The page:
Born in 1738 the tenth child of an innkeeper in Springfield (now Swarthmore), Pennsylvania, West’s earliest paintings are portraits painted in his early teens. He spent a year, probably 1755-6, he was in Lancaster, Pennsylvania, painting portraits. A first essay at history painting in 1756 won him the support of the Rev William Smith, principal of the College of Philadelphia, who offered to give him a classical education. He thus moved to Philadelphia.
There he seems to have received some instruction (either at this time or perhaps earlier) from the English painter William Williams and a Moravian preacher-painter called John Valentine Heidt. In 1760 the Rev Smith arranged his passage to Europe. The years 1760-3 were spent in Italy where, following the Grant Tour and studiously copying antique sculptures and old master paintings in Rome and northern Italy, West acquired proficiency as a history painter.
English acquaintances, including the King’s librarian Richard Dalton, were impressed with his work and persuaded him to travel to London. In England he soon established himself as a leading neoclassical painter and became a major figure in the London art establishment.
He received patronage from George III who in 1772 appointed him Historical Painter to the King. He was later also Surveyor of the King’s Pictures (1791) and after Reynold’s death in 1792 took over as President of the Royal Academy. He resigned in 1805 and was succeeded by the architect James Wyatt, though West was again elected President the following year and held the position until his death.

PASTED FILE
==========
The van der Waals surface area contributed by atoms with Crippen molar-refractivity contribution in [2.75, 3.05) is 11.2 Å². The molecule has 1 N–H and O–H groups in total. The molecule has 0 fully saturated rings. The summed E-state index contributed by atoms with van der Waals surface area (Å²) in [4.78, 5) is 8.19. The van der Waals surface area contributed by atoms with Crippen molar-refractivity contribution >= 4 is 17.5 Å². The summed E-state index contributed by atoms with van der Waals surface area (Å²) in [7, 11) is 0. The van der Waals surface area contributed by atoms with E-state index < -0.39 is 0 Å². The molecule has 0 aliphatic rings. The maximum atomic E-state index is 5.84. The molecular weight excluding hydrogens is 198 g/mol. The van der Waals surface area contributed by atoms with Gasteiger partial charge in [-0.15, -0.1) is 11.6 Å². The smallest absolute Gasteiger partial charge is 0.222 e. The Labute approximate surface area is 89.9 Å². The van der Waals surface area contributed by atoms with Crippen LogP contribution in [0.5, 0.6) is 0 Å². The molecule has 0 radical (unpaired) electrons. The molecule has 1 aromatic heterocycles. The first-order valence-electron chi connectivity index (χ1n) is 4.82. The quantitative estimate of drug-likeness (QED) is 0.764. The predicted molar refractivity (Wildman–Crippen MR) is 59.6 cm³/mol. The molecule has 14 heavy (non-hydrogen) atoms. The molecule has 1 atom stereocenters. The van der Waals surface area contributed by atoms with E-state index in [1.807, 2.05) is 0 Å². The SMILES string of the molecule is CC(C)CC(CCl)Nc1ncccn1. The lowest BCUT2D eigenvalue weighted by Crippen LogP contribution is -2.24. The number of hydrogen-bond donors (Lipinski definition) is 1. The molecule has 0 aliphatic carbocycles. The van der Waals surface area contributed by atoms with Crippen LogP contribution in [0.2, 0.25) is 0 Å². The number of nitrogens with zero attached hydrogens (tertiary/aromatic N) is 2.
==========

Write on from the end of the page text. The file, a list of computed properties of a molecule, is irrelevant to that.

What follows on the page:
West’s work for the crown involved a series of decorative schemes for Windsor Castle on which he was working between 1779 and 1801, including a huge but unfinished project for the the Royal Chapel. His painting Joshua passing the River Jordan with the ark of the covenant 1800 was one of a number of studies in oil that West painted for this ambitious commission, which was planned to include 16 canvases to be installed in the Royal Chapel to replace an earlier set of decorations by Anotonio Verrio. The subject of the painting is a biblical scene illustrating Joshua 3:17 in which, after the death of Moses, the waters of the river Jordan parted to allow the Israelites to pass. West planned the final full scale painting to measure 275 × 180cm, but it was never executed.
His most famous work, and the most successful in terms of public popularity was the Death of General Wolfe which broke new ground in applying the principles of classical history painting to a contemporary subject in modern dress.